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Dollar hits 11-month high vs yen

Tokyo, March 14, 2012

The dollar hit an 11-month high against the yen on Wednesday, building on its broad gains after a modest brightening of the Federal Reserve's economic forecasts nudged traders to downplay expectations of further monetary easing.     

US 10-year Treasury yields hovered near a 3-1/2-month high hit after solid retail sales data, making the dollar less attractive as a funding currency for carry trades.

Tokyo exporters were also reluctant to sell it now, expecting more strength, traders said.   

These factors saw the dollar hit a session high at 83.22 yen, its highest level since April 2011, before steadying around 25 pips above late New York levels at 83.14.     

"The move in the yields was essential for the dollar rally to continue," said Sumino Kamei, senior currency analyst at the Bank of Tokyo-Mitsubishi UFJ in Tokyo.     

Recent easing steps by the Bank of Japan, the country's trading deficit amid surging demand for fossil fuels in the wake of the nuclear crisis have also helped the dollar rise a staggering 9 per cent on the yen since the beginning of February.     

"We are getting to a point where people will be looking for a trigger to take profits on this rise. There aren't many scheduled events that could prop it further, while risks - most notably elevated oil prices - loom large."     

Traders said that a pullback in the dollar would be limited to the mid-82 area with the previous high of 82.65 lending support.     

The US currency gained against all major currencies, with its index just a tad below the 7-week high of 80.32.     

Hot on the heels of Friday's encouraging US jobs report, a strong 1.1 per cent rise in retail sales provided fresh evidence of improvement in the world's largest economy.     

Acknowledging this trend, the Fed slightly upgraded its outlook, expecting "moderate" growth over coming quarters and a gradual decline in the unemployment rate, although it said the jobless rate "remains elevated."      

"There is nothing for risky assets not to love about the Fed stance; either the economic outlook will continue to improve, or the Fed will take action to inject more liquidity into markets," said Julia Coronado, BNP Paribas chief economist for North America.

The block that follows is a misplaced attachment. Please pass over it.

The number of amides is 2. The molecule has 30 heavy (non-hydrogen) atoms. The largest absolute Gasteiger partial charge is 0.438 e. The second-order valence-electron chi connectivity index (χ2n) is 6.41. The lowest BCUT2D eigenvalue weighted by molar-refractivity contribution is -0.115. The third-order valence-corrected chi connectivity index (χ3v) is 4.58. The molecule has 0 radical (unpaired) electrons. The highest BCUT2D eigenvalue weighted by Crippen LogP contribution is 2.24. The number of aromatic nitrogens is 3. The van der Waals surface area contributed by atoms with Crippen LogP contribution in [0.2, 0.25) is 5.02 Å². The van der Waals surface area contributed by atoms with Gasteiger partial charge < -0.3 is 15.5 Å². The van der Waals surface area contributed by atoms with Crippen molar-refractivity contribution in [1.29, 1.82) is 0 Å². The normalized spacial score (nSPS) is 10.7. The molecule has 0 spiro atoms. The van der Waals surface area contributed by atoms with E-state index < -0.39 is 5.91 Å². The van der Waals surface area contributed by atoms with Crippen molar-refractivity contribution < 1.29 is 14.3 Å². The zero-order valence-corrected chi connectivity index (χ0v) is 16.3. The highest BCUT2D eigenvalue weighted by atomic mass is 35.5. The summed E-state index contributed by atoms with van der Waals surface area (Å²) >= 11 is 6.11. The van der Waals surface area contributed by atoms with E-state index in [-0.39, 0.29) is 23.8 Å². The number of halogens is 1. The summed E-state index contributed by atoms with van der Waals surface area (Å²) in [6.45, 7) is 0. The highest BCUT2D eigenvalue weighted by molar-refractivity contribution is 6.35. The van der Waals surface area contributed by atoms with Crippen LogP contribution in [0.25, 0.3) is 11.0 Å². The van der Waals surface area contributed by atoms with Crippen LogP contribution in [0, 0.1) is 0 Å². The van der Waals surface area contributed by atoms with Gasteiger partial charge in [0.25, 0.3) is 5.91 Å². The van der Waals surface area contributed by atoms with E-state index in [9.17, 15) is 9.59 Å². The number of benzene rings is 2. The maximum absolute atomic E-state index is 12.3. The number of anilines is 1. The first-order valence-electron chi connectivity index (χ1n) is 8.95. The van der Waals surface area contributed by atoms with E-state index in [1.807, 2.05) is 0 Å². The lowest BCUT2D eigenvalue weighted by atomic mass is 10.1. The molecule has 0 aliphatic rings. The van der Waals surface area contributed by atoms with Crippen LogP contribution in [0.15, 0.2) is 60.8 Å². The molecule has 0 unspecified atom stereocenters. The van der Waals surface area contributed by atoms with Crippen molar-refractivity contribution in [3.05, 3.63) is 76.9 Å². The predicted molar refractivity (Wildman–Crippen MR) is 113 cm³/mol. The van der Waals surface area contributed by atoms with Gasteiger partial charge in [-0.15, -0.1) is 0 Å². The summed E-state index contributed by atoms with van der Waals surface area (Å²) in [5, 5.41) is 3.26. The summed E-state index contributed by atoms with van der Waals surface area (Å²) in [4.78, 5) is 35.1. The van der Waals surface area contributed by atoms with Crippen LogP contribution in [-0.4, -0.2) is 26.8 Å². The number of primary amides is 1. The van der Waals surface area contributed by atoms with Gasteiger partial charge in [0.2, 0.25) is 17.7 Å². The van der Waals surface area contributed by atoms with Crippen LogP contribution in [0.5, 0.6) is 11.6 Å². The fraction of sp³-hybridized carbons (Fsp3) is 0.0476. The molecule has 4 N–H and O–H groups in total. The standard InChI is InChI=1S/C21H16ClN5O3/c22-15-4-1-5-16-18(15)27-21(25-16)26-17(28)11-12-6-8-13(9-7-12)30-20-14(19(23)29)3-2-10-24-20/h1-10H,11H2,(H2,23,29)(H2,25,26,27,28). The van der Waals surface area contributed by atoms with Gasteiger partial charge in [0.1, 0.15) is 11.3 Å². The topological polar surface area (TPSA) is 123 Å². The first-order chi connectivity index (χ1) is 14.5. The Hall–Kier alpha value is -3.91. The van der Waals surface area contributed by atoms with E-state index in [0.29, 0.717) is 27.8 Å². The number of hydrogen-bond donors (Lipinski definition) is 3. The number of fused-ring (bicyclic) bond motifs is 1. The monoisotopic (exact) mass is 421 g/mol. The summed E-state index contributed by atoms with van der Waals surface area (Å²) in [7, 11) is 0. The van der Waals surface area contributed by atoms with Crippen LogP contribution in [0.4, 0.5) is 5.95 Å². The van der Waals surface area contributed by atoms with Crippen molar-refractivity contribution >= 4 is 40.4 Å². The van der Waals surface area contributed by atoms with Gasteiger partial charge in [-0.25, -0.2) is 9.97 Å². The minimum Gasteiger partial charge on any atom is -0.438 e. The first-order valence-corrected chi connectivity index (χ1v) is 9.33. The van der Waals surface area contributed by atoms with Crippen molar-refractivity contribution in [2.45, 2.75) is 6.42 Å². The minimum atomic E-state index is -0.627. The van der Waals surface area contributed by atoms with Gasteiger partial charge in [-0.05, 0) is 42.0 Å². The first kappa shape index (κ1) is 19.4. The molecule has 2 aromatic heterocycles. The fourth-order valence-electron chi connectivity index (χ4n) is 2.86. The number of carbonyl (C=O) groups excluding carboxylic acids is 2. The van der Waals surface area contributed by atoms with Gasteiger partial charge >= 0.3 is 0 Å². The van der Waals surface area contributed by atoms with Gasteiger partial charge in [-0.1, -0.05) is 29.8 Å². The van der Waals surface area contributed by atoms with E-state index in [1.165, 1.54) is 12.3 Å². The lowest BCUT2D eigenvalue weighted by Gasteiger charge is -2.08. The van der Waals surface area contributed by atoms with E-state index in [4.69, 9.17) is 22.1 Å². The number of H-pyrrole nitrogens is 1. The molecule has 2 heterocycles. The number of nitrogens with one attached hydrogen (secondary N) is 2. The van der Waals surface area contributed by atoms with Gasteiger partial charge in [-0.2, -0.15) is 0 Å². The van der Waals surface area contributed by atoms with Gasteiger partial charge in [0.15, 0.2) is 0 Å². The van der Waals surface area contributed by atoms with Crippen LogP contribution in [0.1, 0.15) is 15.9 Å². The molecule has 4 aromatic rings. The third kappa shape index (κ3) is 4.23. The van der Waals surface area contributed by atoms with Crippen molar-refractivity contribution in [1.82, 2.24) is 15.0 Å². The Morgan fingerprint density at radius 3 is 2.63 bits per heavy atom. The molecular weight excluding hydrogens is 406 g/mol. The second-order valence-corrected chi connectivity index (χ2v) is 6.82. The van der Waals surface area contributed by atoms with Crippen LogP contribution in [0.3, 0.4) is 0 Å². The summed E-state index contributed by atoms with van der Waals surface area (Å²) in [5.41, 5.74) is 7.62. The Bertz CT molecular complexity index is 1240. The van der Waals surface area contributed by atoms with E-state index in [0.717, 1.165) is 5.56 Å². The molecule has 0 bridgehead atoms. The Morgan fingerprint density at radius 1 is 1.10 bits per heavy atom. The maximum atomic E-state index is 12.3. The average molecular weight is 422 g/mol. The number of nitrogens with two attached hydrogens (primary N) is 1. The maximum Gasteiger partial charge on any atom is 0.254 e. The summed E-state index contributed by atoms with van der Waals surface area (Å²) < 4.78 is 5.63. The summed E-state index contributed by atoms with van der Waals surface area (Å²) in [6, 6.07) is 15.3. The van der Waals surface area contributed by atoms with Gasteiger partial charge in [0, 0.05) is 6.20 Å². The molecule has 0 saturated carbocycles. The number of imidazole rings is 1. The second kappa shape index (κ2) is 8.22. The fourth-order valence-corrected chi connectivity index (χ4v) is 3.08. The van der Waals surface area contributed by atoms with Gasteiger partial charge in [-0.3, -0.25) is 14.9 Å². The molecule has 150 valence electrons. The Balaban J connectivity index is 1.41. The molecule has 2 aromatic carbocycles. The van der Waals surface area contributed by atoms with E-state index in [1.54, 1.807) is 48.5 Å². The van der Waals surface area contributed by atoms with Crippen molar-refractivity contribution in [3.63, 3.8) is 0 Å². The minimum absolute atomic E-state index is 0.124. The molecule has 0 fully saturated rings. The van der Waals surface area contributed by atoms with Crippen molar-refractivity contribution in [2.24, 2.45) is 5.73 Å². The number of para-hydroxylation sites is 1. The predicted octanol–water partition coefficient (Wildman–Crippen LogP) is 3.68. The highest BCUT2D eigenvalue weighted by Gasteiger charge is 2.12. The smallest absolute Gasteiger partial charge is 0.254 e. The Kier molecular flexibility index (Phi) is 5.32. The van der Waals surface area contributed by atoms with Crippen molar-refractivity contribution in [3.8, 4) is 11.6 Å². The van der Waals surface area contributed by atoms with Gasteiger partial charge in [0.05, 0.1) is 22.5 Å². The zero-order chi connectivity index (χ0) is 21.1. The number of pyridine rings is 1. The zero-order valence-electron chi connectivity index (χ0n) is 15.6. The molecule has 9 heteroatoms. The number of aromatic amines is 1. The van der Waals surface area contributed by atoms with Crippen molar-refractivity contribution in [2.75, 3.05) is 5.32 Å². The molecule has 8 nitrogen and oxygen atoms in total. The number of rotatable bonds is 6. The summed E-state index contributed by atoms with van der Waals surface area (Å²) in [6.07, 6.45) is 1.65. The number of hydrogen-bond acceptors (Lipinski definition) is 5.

Providing further comfort to the bulls, the Fed's annual stress test showed the majority of the largest US banks passed, bolstering strong gains across global bourses.      

The S&P 500 index closed at highs not seen since June 2008. The inverse relationship between the dollar and equity markets has all but broken down and analysts expect this can persist.     

"A more upbeat Fed coupled with a continuation of strong economic data out of the United States could lead to an occurrence rarely seen in recent years: a rally by equity markets and the US dollar simultaneously over the next few weeks," said Christopher Vecchio, currency analyst at DailyFX.     

In the past, investors tended to sell the dollar to buy higher-yielding assets on any upside surprise in key US data.

Now, strong numbers are seen as lengthening the odds of more action from the Fed, which is positive for the dollar.     

In Europe, Germany's ZEW economic think tank's monthly sentiment survey jumped in March to its highest level since June 2010, confirming hopes that Europe's largest economy has recovered from a weak patch.      

But with the dollar on the front foot, the euro fell some 10 pips to $1.3070, with support seen at $1.3054, the 50 per cent retracement of the January 16 to February 24 rally.     

The single currency is seen capped at $1.3120-30, where sell orders were said to be lurking. Commodity currencies like the Australian dollar also struggled against the US currency even as other risk assets rallied.     

The Aussie, which rose against the euro and the yen overnight, found the going much tougher against the US unit.

It was down 0.2 per cent at $1.0525, still some distance away from a seven-week trough of $1.0473 plumbed on Monday.     

In Europe, euro zone industrial production for January and inflation data for February are due later in the day. - Reuters




Tags: US | Dollar | Yen | Japan | Federal Reserve | Tokyo |

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